Wednesday, June 10, 2009

Transantiago: Herding Cattle

Transantiago is a public transportation reform that first began to take form at the end of October in 2005. Before Transantiago, thousands of independent bus operators formed the transport system. This system was plagued by redundancy, vast differences in quality, pollution, and long travel times for many of the citizen’s poor.

The reform was carried out by replacing all the independent bus operators with fewer companies and a streamlined fare system that allows riders to transfer between buses and the subway with a contactless prepaid bip! card. However, streamlining routes and eliminating competition between independent operators on February 10, 2007, proved disasterous. Instead of improving the system, the reform reduced the number of buses in service and eliminated incentives for bus drivers. Ultimately, these problems caused enormous congestion problems and reduced the level of service. An investigative report by El Mercurio, a large Santiago newspaper, found that many of the routes were actually much slower than the previous routes. As a result of the terrible implementation, President Michelle Bachelet’s approval rating fell from 55% to 42.7% in a month.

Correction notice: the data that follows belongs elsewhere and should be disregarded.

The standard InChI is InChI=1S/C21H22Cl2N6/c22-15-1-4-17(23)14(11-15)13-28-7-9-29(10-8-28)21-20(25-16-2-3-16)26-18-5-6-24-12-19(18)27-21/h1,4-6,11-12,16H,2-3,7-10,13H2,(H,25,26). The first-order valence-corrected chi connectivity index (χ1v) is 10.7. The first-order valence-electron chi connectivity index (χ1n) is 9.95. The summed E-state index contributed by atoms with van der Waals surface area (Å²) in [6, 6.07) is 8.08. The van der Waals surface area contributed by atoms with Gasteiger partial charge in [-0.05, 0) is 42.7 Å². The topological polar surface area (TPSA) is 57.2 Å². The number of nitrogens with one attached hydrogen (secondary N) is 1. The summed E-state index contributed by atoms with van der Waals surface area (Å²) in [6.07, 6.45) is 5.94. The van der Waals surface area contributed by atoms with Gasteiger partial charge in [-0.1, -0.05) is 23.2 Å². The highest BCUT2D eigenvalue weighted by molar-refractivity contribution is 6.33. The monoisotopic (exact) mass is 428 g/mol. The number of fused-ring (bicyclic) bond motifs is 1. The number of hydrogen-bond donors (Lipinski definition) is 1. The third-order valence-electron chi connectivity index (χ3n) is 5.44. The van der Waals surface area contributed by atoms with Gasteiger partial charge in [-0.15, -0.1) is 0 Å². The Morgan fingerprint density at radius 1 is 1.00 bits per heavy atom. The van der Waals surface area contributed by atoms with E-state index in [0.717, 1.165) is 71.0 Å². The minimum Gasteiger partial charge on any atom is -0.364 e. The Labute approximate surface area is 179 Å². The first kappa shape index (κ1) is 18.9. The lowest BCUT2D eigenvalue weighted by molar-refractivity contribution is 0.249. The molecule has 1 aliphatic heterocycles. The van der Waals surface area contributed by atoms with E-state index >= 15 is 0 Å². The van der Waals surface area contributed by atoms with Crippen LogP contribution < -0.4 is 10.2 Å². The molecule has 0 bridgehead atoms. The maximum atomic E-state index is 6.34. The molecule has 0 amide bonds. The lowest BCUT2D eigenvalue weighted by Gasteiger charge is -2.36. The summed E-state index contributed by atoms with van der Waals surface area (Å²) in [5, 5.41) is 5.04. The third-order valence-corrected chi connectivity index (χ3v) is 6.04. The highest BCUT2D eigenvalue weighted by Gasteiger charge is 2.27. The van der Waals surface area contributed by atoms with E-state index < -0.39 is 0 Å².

This morning during my commute, I experienced another problem associated with Transantiago: the overcrowding of the metro system. Before Transantiago, the metro carried 1,300,000 commuters. Today, the system carriers closer to 2,200,000 passengers. This is equal to over six users per square meter! I had to wait for SEVEN trains! Since few people get off in the mornings at my metro stop, it’s extremely competitive to find room on the trains. With a backpack and being quite large compared to the average Chilean, squeezing in is even more difficult. To say the least, it was a frustrating experience. I had no problems the previous morning, when I arrived 20 minutes earlier. This morning, I was 25 minutes late. The subway system here is like herding cattle. There’s no need for a metaphor, because that’s how it is. Each station is full of constant streams of commuters. With so many people living in Santiago and with few owning cars, solving the public transportation dilemma is no easy task. However, it’s clear that the Transantiago reform is a long way from completion.

Monday, June 8, 2009

The next 8 weeks

Today, during our orientation, I found out my summer project. I, along with Jordan, will work at the Santiago Norponiente office on creating a course guide for a chapter of the Acción Emprendora program. Fortunately, the office is near my house, unlike Puente Alto, which is at least an hour away.

Jordan and I will begin our project by studying a chapter from the current student manual. After becoming “experts” about our chapter (most likely regarding production), we will learn the vocabulary for our chapter. Then, we will conduct interviews and research with former and current teachers and students of the course to find out how to best design the courses. We’ll also attend several classes to get a better idea of how the courses are generally run.